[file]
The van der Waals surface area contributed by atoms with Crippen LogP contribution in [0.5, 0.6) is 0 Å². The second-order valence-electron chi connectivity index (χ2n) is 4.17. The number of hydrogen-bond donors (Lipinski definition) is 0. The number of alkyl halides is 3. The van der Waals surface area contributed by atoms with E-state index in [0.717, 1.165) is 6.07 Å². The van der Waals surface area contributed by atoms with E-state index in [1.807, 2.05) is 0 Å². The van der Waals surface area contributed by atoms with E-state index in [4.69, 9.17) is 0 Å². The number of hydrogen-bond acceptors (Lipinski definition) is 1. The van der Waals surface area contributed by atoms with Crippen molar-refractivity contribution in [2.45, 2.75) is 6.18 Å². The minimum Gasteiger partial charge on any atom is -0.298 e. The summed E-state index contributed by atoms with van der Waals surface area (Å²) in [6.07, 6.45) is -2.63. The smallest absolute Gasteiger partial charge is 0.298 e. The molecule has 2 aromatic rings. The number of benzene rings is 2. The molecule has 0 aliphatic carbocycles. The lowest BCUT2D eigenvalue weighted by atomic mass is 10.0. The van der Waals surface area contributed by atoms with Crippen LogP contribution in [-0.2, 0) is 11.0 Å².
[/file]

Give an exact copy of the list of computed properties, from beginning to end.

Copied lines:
The van der Waals surface area contributed by atoms with Crippen LogP contribution in [0.5, 0.6) is 0 Å². The second-order valence-electron chi connectivity index (χ2n) is 4.17. The number of hydrogen-bond donors (Lipinski definition) is 0. The number of alkyl halides is 3. The van der Waals surface area contributed by atoms with E-state index in [0.717, 1.165) is 6.07 Å². The van der Waals surface area contributed by atoms with E-state index in [1.807, 2.05) is 0 Å². The van der Waals surface area contributed by atoms with E-state index in [4.69, 9.17) is 0 Å². The number of hydrogen-bond acceptors (Lipinski definition) is 1. The van der Waals surface area contributed by atoms with Crippen molar-refractivity contribution in [2.45, 2.75) is 6.18 Å². The minimum Gasteiger partial charge on any atom is -0.298 e. The summed E-state index contributed by atoms with van der Waals surface area (Å²) in [6.07, 6.45) is -2.63. The smallest absolute Gasteiger partial charge is 0.298 e. The molecule has 2 aromatic rings. The number of benzene rings is 2. The molecule has 0 aliphatic carbocycles. The lowest BCUT2D eigenvalue weighted by atomic mass is 10.0. The van der Waals surface area contributed by atoms with Crippen LogP contribution in [-0.2, 0) is 11.0 Å².